New single and video!

Released today: Rainbow Riots' new single and video ‘Set Me Free’!

The song is composed and produced by Rainbow Riots' founder, Swedish artist and activist Petter Wallenberg, and features Ugandan artists Kowa Tigs & D Black. The track was originally released as part of the acclaimed Rainbow Riots album last summer, and the video was directed by Wallenberg and filmed with the Ugandan LGBTQ community the day after the Ugandan police stopped Pride Uganda and threatened to arrest everyone. 

Rainbow Riots is an international organisation and artist collective working for LGBTQ equality and rights. Last year the organisation released an album of music, written and produced by Petter Wallenberg, featuring LGBTQ artists from Uganda, Malawi and Jamaica - some of the most dangerous countries in the world for LGBTQ people. 

Petter Wallenberg said: “In Uganda it's illegal to be LGBT and life for queer people can be like a prison. With this song we are giving voice to a community in desperate need to be set free.”

Kowa Tigs said: “One day the chains will be broken and freedom will be gained.” 

All proceeds from the single and album go towards Rainbow Riots' work empowering the Ugandan LGBT community.

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My new album Rainbow Riots album out today!

Fearless new album helping to shine a light on gay life in some of the world’s most repressive anti-gay countries” - Attitude

“Ground breaking” - Gay Times

My new album Rainbow Riots is released today. It features queer voices from Uganda, Malawi and Jamaica - some of the most dangerous countries in the world for LGBTQ people. 

Since the announcement of the album, media organisations from around the world have been reporting its release. This includes a news story from the Jamaican Observer and coverage in Indoniesia. Jamaica and Indonesia are famously two of the most homophobic nations in the world. The reporting of Rainbow Riots via this medium is testament to the political message behind the music. 

The message is spreading around the world. That’s the power of music. Rainbow Riots is giving an international voice to people who are being silenced.

Rainbow Riots is the first time most people will hear a Jamaican dance hall artist who is also a gay rights activist. This groundbreaking album also introduces the listener to the music of a queer rapper from Malawi, a queer South African rap crew and a whole array of LGBTQ artists from Uganda - often called the world’s most homophobic country. As one of the Ugandan artists puts it: “Our lives are already in danger - it doesn’t help if we keep quiet.”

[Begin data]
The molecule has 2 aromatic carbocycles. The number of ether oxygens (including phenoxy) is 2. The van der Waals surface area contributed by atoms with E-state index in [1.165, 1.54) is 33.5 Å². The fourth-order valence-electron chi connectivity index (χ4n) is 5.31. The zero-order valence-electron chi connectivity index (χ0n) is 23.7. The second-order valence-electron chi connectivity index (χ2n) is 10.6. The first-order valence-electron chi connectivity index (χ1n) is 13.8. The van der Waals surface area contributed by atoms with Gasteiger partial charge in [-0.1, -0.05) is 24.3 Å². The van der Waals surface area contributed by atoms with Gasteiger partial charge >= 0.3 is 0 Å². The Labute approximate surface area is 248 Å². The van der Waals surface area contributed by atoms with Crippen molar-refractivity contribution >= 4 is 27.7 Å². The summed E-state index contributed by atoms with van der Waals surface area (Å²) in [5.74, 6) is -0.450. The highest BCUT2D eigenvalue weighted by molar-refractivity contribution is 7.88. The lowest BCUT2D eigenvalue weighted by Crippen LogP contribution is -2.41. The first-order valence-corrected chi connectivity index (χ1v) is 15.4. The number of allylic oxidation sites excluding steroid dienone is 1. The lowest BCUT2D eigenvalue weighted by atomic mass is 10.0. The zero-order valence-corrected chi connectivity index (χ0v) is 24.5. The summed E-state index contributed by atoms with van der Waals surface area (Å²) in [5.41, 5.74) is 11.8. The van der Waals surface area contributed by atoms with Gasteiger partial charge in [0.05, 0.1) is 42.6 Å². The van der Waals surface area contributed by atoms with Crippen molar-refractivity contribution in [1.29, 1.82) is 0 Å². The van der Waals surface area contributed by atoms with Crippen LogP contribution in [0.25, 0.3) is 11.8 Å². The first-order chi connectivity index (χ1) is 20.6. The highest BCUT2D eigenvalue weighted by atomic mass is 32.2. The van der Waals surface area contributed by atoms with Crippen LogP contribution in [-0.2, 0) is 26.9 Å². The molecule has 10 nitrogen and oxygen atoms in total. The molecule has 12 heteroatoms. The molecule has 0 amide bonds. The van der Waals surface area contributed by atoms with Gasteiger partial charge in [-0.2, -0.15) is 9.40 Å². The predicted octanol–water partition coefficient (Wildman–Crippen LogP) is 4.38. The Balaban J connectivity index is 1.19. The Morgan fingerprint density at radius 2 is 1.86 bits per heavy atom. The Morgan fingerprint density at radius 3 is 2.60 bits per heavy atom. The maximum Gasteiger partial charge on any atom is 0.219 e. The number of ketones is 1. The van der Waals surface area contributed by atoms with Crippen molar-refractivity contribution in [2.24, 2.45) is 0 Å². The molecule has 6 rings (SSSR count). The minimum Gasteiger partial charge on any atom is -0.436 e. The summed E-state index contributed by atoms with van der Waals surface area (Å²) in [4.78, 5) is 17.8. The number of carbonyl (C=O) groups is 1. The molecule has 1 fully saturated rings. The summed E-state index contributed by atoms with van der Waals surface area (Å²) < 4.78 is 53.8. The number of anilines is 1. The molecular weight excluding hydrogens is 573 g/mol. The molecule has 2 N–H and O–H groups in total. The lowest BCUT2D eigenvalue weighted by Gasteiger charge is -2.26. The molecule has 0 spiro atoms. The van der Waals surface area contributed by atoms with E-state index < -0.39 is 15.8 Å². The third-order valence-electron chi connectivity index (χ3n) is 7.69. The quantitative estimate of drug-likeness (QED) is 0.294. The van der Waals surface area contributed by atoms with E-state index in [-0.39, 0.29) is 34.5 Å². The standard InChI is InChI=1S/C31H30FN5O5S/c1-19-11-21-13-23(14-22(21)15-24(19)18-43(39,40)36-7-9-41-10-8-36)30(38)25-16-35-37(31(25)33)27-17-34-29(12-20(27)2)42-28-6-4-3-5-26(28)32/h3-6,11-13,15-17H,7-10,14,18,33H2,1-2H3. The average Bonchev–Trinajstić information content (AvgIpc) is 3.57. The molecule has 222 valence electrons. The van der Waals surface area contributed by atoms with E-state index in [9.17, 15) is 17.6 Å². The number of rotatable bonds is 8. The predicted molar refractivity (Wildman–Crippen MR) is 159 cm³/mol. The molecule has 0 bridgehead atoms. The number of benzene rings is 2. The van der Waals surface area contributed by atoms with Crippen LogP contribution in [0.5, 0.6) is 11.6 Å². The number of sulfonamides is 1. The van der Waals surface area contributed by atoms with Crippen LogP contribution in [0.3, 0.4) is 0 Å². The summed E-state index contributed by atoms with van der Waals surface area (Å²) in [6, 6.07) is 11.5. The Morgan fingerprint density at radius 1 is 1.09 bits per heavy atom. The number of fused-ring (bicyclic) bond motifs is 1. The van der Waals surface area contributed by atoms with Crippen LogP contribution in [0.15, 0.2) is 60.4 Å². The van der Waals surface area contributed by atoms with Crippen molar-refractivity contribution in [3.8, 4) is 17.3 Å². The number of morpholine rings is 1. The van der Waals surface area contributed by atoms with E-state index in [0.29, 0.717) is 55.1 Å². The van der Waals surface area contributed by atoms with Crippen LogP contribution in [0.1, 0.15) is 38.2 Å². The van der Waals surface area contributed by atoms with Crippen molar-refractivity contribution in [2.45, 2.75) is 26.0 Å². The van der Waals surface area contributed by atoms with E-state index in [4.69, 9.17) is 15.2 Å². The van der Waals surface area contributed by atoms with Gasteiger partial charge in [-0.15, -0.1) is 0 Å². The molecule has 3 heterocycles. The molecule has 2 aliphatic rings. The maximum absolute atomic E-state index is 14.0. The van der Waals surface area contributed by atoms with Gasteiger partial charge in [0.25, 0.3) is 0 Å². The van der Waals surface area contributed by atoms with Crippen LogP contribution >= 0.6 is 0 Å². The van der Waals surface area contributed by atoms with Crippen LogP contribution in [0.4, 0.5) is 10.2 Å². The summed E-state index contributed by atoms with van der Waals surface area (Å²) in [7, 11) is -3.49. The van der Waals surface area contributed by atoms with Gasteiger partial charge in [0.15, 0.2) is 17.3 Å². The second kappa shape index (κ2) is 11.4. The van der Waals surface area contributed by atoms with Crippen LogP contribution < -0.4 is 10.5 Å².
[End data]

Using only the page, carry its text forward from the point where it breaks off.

During the recording of ‘Rainbow Riots’, I attended Uganda Pride in August 2016, which was subsequently raided by the police. I found himself completely immersed in the violent and shocking raid. The incident not only drove the project on, but bearing witness to the atrocities inspired the creation of a charity of the same name: Rainbow Riots is a global charity working for LGBTQ equality and rights. All proceeds from the sales of the album go towards the charity’s work towards ending discrimination against LGBTQ people around the world.

The first track to be taken from the album is ‘Equal Rights’ - a song which has been picked up as part of the UN ‘Global Goals’ campaign: an initiative to end extreme poverty, inequality and climate change by 2030.


Radio premiere tonight!

Tonight at 6 PM Rainbow Riots' first single "Equal Rights" is premiered on Musikguiden on Swedish Radio P3! 
"Equal Rights" composed by Petter Wallenberg and features Jamaican rapper Mista Majah P. The single is a musical manifesto against violence and discrimination against LGBTQ people globally and is part of an official campaign for UN's Global Goals of sustainable development.